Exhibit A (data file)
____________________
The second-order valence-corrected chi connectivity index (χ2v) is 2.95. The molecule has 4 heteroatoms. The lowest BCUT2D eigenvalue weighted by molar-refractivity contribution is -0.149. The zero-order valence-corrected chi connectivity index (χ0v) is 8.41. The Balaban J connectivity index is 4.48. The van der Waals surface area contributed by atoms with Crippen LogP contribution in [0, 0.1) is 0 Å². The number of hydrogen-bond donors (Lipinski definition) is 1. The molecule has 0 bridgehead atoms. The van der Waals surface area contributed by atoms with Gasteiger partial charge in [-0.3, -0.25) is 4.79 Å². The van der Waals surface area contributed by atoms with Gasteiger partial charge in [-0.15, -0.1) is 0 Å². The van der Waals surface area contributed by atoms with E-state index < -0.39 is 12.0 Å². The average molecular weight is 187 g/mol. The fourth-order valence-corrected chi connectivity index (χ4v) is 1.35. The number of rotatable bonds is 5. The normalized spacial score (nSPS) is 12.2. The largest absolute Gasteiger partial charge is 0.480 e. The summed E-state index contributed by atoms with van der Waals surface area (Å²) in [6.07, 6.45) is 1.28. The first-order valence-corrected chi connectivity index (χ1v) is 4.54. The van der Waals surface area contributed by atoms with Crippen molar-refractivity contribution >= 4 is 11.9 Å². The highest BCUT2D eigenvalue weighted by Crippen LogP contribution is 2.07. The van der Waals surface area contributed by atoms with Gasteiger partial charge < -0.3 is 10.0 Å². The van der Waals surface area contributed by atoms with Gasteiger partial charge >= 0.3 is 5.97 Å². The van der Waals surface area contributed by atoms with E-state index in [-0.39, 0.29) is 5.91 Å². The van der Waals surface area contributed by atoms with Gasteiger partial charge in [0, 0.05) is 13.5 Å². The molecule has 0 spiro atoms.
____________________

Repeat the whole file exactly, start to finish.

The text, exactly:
The second-order valence-corrected chi connectivity index (χ2v) is 2.95. The molecule has 4 heteroatoms. The lowest BCUT2D eigenvalue weighted by molar-refractivity contribution is -0.149. The zero-order valence-corrected chi connectivity index (χ0v) is 8.41. The Balaban J connectivity index is 4.48. The van der Waals surface area contributed by atoms with Crippen LogP contribution in [0, 0.1) is 0 Å². The number of hydrogen-bond donors (Lipinski definition) is 1. The molecule has 0 bridgehead atoms. The van der Waals surface area contributed by atoms with Gasteiger partial charge in [-0.3, -0.25) is 4.79 Å². The van der Waals surface area contributed by atoms with Gasteiger partial charge in [-0.15, -0.1) is 0 Å². The van der Waals surface area contributed by atoms with E-state index < -0.39 is 12.0 Å². The average molecular weight is 187 g/mol. The fourth-order valence-corrected chi connectivity index (χ4v) is 1.35. The number of rotatable bonds is 5. The normalized spacial score (nSPS) is 12.2. The largest absolute Gasteiger partial charge is 0.480 e. The summed E-state index contributed by atoms with van der Waals surface area (Å²) in [6.07, 6.45) is 1.28. The first-order valence-corrected chi connectivity index (χ1v) is 4.54. The van der Waals surface area contributed by atoms with Crippen molar-refractivity contribution >= 4 is 11.9 Å². The highest BCUT2D eigenvalue weighted by Crippen LogP contribution is 2.07. The van der Waals surface area contributed by atoms with Gasteiger partial charge < -0.3 is 10.0 Å². The van der Waals surface area contributed by atoms with Gasteiger partial charge >= 0.3 is 5.97 Å². The van der Waals surface area contributed by atoms with E-state index in [-0.39, 0.29) is 5.91 Å². The van der Waals surface area contributed by atoms with Gasteiger partial charge in [0, 0.05) is 13.5 Å². The molecule has 0 spiro atoms.